For many years, Hasselblad has made what is arguably the best still camera in the world – certainly the most expensive.
This is the camera that NASA selected for the Apollo space program, and there are several still on the moon. That alone could be motivation enough to go back.
For many years, Hasselblad was a film camera, shooting beautiful 6x6 images, and was the camera of choice for most professional photographers. They were late getting into the digital photography business, and when they did, with the H4D, it was at their usual extraordinary costs – about $24,000 for the basic body and lens. Additional lenses, needless to say, at additional and equally extraordinary costs.
But when it came to quality of the glass and resolution of the images, (The H4D got a mind-blowing 40mpls). But it was not only expensive, it was also big. Very big. Great for studios, but next to impossible, and certainly impractical, to take into the field.
Then, last week, we read about the new Hasselblad 1XD.
This is a mirrorless camera. (Part of the reason for the enormous size of the H4D – and now, the H6D, which gets 60mpls images), is all the space needed to drop the mirror to allow them to be SLRs.
The 1XD is not.
What makes this interesting for us, is that the 1XD not only shoots stills, it also shoots video, something that Hasselblad has never done before.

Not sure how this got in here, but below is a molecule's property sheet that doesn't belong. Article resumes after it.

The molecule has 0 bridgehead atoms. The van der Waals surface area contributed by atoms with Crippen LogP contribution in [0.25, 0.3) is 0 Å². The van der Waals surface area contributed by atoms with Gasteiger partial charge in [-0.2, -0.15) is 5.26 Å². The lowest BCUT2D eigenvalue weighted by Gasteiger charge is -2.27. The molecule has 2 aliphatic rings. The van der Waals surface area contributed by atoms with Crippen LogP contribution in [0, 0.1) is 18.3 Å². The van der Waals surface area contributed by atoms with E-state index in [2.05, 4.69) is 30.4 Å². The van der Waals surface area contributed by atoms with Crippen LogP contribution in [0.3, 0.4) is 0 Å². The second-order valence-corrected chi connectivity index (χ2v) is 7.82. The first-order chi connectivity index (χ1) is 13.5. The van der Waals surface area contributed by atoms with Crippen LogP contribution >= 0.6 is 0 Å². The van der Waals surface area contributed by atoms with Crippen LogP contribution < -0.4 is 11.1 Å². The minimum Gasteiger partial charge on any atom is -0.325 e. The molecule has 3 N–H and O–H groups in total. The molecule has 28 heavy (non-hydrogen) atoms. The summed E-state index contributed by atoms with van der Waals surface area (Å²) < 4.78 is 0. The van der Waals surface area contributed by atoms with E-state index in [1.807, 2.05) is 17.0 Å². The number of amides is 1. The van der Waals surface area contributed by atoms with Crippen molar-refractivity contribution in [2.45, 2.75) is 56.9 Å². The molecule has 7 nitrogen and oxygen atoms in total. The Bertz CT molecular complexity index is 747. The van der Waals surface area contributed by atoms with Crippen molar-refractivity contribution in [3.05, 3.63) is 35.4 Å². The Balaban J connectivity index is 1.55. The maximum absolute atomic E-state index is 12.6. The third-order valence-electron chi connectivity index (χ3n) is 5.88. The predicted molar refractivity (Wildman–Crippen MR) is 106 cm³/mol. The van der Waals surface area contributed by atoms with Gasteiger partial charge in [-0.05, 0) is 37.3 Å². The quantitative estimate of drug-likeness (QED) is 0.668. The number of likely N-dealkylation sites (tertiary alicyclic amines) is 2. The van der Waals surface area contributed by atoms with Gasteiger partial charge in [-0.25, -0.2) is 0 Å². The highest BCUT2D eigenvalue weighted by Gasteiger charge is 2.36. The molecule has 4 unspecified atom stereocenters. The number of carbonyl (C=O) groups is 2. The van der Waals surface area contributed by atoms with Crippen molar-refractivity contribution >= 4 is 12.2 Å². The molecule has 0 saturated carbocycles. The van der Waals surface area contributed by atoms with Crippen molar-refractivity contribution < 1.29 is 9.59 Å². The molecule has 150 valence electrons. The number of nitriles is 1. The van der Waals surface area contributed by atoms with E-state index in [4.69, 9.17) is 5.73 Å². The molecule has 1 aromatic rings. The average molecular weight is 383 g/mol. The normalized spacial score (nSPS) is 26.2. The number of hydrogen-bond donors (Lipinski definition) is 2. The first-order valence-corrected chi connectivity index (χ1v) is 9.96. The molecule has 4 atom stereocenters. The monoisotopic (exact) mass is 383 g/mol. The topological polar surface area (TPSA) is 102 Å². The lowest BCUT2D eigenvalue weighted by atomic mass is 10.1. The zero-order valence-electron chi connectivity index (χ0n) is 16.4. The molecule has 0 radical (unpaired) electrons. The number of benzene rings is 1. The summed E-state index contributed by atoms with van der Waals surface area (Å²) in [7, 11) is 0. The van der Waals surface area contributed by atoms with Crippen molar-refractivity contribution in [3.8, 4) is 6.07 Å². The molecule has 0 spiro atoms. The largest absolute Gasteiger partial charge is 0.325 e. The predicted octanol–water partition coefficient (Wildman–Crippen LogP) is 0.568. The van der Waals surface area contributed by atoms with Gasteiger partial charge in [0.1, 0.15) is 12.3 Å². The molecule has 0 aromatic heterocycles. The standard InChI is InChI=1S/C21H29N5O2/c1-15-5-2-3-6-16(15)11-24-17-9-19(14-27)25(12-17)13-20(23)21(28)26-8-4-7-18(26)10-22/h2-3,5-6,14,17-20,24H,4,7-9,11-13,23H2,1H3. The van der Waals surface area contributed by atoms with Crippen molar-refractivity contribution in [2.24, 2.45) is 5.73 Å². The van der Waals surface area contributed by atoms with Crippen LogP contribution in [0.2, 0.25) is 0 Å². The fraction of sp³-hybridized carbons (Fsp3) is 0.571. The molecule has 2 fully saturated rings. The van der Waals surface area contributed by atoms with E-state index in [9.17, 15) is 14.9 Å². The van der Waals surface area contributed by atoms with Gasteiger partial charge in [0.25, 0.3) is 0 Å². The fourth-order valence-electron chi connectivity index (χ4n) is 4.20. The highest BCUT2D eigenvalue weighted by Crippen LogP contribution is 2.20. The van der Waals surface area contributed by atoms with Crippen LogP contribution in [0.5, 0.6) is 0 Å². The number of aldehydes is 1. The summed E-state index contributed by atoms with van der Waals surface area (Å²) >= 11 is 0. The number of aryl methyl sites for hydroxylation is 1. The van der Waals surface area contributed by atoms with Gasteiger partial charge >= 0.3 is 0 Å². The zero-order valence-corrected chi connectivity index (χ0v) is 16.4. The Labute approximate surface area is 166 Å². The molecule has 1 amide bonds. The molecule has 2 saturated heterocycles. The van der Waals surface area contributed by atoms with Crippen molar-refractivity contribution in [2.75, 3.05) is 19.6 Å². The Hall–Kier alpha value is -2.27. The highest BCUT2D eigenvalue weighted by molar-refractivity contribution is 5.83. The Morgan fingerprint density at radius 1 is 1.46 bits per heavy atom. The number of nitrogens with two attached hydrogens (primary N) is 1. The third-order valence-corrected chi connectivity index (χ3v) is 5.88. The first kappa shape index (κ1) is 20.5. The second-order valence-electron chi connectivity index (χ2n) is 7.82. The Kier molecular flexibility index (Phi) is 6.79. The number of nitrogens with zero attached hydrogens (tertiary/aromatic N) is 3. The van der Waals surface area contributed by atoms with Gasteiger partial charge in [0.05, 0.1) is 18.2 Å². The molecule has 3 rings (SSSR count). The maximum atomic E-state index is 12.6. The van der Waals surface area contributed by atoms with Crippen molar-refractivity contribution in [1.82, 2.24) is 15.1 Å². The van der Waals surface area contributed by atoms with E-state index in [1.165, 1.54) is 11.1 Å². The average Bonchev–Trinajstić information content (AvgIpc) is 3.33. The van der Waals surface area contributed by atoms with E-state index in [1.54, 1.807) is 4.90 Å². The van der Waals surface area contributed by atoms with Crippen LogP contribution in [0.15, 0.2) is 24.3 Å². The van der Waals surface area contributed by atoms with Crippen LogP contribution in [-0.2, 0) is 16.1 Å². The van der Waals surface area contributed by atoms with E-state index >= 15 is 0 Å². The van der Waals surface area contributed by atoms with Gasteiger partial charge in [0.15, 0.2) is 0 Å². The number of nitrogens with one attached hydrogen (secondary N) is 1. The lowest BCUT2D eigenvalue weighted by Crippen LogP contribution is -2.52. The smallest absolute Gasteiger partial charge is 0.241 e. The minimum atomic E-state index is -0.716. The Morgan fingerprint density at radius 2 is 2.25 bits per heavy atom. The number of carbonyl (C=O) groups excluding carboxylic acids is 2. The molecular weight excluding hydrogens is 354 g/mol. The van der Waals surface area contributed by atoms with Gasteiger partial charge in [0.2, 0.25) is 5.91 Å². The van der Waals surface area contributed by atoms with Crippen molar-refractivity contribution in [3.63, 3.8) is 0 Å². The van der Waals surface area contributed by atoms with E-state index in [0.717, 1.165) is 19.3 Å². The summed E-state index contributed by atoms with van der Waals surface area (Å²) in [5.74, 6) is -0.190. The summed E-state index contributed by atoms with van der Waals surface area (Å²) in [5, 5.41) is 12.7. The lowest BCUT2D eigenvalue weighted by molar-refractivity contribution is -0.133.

The camera is so new that there are only a handful of test models in the world. I was able to try one out yesterday in NY at FotoCare on W 22nd Street.
The first thing you notice about the camera is how light weight it is. I have been shooting with the H4D for several years now, and it is very hard to manhandle by hand. It weighs a ton, and it is bulky to drag around. The X1D had more the feel of a Leica – yet it is clearly solidly made. No plastic. All metal and glass.
As it is not an SLR, you cannot see through the lens. And, as it is also not a rangefinder, like a Leica, when you look through the viewfinder, (my preferred way to shoot), you don’t see out to the other side (so to speak), what you see instead is a digital screen.
That is the same digital screen that is on the back of the camera.
It is big, it is bright, but it is also a shade green, and there is no way to correct this. I suspect that Hasselblad will, but it may take some time. The first digital Leica, the M8 also had some teething problems – all the blacks read as magenta.
The controls on the camera can be accessed most easily through the touch- screen at the back. You can control f-stop, shutter speed, ISO etc… all by touch. You can also control these manually, through the same dials that you find on the H4D.
What made the camera so interesting was that it does video. It also has a mini-plug input for an external mic. This is critical, and of course, I would have preferred tow channels and XLR inputs, but you get what you get.
The camera also takes the H-series lenses (with an adapter).
We are not big fans of DSLR video as a rule, for lots of reasons, and this isn’t even DSLR – it’s something sort of entirely new. Maybe shooting with an iPhone is the closest you can get, at least in terms of the visual architecture.
I like it. But I am going to wait until they work out the bugs before seriously considering buying one.